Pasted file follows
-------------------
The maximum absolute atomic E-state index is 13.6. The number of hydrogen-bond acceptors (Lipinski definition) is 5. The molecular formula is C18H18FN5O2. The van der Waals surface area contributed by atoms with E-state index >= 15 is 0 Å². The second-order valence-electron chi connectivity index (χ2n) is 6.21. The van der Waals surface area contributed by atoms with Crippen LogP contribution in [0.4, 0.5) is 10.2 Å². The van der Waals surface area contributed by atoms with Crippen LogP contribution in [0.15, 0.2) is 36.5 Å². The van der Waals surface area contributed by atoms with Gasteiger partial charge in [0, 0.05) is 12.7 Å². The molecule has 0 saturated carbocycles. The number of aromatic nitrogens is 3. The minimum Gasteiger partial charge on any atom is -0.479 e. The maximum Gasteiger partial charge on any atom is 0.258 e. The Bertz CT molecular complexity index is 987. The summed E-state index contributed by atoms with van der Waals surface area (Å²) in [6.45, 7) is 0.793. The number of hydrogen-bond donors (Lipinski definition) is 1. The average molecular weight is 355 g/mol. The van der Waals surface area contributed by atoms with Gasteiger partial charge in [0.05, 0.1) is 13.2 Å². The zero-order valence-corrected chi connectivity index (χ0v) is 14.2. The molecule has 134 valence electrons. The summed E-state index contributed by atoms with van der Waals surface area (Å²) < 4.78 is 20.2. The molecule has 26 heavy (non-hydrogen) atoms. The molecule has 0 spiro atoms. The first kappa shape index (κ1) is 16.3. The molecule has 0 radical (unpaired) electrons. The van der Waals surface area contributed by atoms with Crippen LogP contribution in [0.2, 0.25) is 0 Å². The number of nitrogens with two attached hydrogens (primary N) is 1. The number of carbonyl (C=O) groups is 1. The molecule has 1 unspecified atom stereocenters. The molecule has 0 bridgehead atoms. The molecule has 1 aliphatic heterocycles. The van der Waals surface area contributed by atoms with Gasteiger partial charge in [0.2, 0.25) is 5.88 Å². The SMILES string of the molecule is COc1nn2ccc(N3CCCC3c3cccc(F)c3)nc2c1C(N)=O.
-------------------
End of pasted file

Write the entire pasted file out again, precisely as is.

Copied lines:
The maximum absolute atomic E-state index is 13.6. The number of hydrogen-bond acceptors (Lipinski definition) is 5. The molecular formula is C18H18FN5O2. The van der Waals surface area contributed by atoms with E-state index >= 15 is 0 Å². The second-order valence-electron chi connectivity index (χ2n) is 6.21. The van der Waals surface area contributed by atoms with Crippen LogP contribution in [0.4, 0.5) is 10.2 Å². The van der Waals surface area contributed by atoms with Crippen LogP contribution in [0.15, 0.2) is 36.5 Å². The van der Waals surface area contributed by atoms with Gasteiger partial charge in [0, 0.05) is 12.7 Å². The molecule has 0 saturated carbocycles. The number of aromatic nitrogens is 3. The minimum Gasteiger partial charge on any atom is -0.479 e. The maximum Gasteiger partial charge on any atom is 0.258 e. The Bertz CT molecular complexity index is 987. The summed E-state index contributed by atoms with van der Waals surface area (Å²) in [6.45, 7) is 0.793. The number of hydrogen-bond donors (Lipinski definition) is 1. The average molecular weight is 355 g/mol. The van der Waals surface area contributed by atoms with Gasteiger partial charge in [0.05, 0.1) is 13.2 Å². The zero-order valence-corrected chi connectivity index (χ0v) is 14.2. The molecule has 134 valence electrons. The summed E-state index contributed by atoms with van der Waals surface area (Å²) < 4.78 is 20.2. The molecule has 26 heavy (non-hydrogen) atoms. The molecule has 0 spiro atoms. The first kappa shape index (κ1) is 16.3. The molecule has 0 radical (unpaired) electrons. The van der Waals surface area contributed by atoms with Crippen LogP contribution in [0.2, 0.25) is 0 Å². The number of nitrogens with two attached hydrogens (primary N) is 1. The number of carbonyl (C=O) groups is 1. The molecule has 1 unspecified atom stereocenters. The molecule has 0 bridgehead atoms. The molecule has 1 aliphatic heterocycles. The van der Waals surface area contributed by atoms with Gasteiger partial charge in [0.2, 0.25) is 5.88 Å². The SMILES string of the molecule is COc1nn2ccc(N3CCCC3c3cccc(F)c3)nc2c1C(N)=O.